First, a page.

Last week we looked at a simple way of creating Major Pentatonic Runs using a simple scale pattern. This week we’ll extend that pattern both above and below to create some cool extended runs.
This lesson carries on from the previous lesson on the major pentatonic scale – be sure to check that out before continuing on with this page.
Extending The Major Pentatonic
Last time, we learnt how to play a one-octave major pentatonic scale in the key of C major. Now, we can extend that scale each way so we have more to play with. Here is the major pentatonic scale again, but this time we will go up past the C to include the 9th (D). We will also continue the descent below the root to include A and G. We are not going to start on the lower notes as we want the root to be the main point of emphasis.
Theory In Application
It is useless learning a scale if you never put it into context, so here is a run based on the extended version of the pentatonic scale we just learnt. The run starts on the 9th (D) and goes below the root (C) to include G and A. The fills ends on a G, which creates a perfect cadence and leads nicely back to C.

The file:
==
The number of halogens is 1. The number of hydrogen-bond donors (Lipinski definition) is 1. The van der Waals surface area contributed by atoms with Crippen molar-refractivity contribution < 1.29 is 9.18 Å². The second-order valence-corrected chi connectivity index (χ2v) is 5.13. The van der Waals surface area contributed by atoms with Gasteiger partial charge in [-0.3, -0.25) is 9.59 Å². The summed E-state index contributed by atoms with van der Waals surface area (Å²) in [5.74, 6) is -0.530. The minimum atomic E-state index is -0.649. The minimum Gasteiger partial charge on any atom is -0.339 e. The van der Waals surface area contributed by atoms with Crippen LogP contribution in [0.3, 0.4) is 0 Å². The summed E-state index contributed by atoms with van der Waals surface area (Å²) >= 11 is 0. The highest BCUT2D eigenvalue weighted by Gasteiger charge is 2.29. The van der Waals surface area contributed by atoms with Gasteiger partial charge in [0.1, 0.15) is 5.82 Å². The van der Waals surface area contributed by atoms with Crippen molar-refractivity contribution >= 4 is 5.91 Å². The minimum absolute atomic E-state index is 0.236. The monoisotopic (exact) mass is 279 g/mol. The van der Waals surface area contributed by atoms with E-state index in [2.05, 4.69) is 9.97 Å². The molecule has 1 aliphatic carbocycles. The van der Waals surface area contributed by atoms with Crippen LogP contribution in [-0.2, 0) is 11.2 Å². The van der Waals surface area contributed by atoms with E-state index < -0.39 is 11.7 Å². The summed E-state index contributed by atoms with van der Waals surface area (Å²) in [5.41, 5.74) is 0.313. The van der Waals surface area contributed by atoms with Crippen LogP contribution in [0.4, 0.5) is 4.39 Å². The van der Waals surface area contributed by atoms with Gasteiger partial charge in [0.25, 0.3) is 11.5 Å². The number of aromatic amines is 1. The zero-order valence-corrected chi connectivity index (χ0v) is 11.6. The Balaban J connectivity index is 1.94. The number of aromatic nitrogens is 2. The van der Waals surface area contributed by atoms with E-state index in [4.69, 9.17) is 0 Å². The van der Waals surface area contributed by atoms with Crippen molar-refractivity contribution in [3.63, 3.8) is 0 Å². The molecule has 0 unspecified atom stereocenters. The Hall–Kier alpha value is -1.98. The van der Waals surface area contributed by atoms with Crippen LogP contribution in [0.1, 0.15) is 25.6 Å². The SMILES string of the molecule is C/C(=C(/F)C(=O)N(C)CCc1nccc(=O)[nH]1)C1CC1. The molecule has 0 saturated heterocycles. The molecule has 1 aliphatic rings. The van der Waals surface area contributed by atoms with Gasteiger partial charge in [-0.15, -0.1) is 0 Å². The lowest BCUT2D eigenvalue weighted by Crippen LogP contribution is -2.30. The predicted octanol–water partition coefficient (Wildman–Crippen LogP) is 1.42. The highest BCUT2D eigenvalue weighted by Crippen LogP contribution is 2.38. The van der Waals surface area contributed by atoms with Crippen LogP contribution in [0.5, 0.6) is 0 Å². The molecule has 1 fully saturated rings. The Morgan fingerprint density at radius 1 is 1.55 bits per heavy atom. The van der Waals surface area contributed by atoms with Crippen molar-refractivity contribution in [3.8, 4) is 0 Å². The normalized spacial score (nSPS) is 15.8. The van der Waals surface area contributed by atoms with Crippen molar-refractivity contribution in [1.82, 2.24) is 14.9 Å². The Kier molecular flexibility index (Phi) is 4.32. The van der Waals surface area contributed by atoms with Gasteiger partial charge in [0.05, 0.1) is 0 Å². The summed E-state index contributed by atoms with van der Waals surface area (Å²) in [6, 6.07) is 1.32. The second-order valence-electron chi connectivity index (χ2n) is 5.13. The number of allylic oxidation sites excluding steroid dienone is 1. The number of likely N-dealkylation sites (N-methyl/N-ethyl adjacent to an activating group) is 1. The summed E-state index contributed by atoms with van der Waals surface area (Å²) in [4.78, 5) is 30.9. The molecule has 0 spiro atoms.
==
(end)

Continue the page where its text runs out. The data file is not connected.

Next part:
To put this fill into context, we can use it at the end of four bars of C:
Notice how the run uses tension and release to make the progression want to return to C. This is one way you can use fills to create a stronger resolution and make lines more interesting.
Note: Don’t start too fast! It’s easy to rush the first few bars and then get caught out when you get to the 16th notes. Instead, work out what speed you can play the run at comfortably and begin the exercise at that tempo.
Two-Octave Major Pentatonic Scale
If we wanted to begin a scale on the E string then we would need a different pattern in order to have access to enough notes. Learning a two-octave shape will let you create higher runs without having to go below the root. Here is a two-octave major pentatonic scale in G and F:
Now we can use the two-octave pattern to create another run that travels down the fretboard. Here is the same riff in G and F – try fitting them both into the chord sequence from before.
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